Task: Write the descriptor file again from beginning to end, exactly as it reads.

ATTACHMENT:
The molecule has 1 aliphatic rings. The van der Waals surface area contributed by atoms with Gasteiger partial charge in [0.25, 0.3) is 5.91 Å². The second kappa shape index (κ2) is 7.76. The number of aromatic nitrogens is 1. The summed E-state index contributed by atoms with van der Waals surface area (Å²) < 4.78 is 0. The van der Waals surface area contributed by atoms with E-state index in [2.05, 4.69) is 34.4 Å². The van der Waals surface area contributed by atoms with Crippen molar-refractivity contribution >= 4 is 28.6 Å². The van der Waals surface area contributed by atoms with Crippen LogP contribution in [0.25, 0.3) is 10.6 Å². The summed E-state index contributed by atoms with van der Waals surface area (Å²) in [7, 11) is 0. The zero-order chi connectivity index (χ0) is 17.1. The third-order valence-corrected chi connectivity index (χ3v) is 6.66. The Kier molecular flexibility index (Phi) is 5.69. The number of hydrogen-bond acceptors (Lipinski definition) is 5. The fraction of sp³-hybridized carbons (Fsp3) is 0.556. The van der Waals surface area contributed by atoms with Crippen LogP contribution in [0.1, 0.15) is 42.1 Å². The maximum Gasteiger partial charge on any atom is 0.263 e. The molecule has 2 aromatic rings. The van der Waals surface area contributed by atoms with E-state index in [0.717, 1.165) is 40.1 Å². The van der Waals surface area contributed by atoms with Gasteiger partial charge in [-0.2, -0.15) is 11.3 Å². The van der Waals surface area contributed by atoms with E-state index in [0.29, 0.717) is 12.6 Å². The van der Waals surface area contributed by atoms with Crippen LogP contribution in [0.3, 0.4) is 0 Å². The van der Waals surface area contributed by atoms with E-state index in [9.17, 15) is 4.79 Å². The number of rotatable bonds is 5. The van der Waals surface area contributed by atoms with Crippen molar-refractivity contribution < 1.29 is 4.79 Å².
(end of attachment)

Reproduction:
The molecule has 1 aliphatic rings. The van der Waals surface area contributed by atoms with Gasteiger partial charge in [0.25, 0.3) is 5.91 Å². The second kappa shape index (κ2) is 7.76. The number of aromatic nitrogens is 1. The summed E-state index contributed by atoms with van der Waals surface area (Å²) < 4.78 is 0. The van der Waals surface area contributed by atoms with E-state index in [2.05, 4.69) is 34.4 Å². The van der Waals surface area contributed by atoms with Crippen molar-refractivity contribution >= 4 is 28.6 Å². The van der Waals surface area contributed by atoms with Crippen LogP contribution in [0.25, 0.3) is 10.6 Å². The summed E-state index contributed by atoms with van der Waals surface area (Å²) in [7, 11) is 0. The zero-order chi connectivity index (χ0) is 17.1. The third-order valence-corrected chi connectivity index (χ3v) is 6.66. The Kier molecular flexibility index (Phi) is 5.69. The number of hydrogen-bond acceptors (Lipinski definition) is 5. The fraction of sp³-hybridized carbons (Fsp3) is 0.556. The van der Waals surface area contributed by atoms with Crippen LogP contribution in [0.1, 0.15) is 42.1 Å². The maximum Gasteiger partial charge on any atom is 0.263 e. The molecule has 2 aromatic rings. The van der Waals surface area contributed by atoms with E-state index in [0.717, 1.165) is 40.1 Å². The van der Waals surface area contributed by atoms with Gasteiger partial charge in [-0.2, -0.15) is 11.3 Å². The van der Waals surface area contributed by atoms with E-state index in [0.29, 0.717) is 12.6 Å². The van der Waals surface area contributed by atoms with Crippen LogP contribution in [0.3, 0.4) is 0 Å². The van der Waals surface area contributed by atoms with E-state index in [9.17, 15) is 4.79 Å². The number of rotatable bonds is 5. The van der Waals surface area contributed by atoms with Crippen molar-refractivity contribution < 1.29 is 4.79 Å².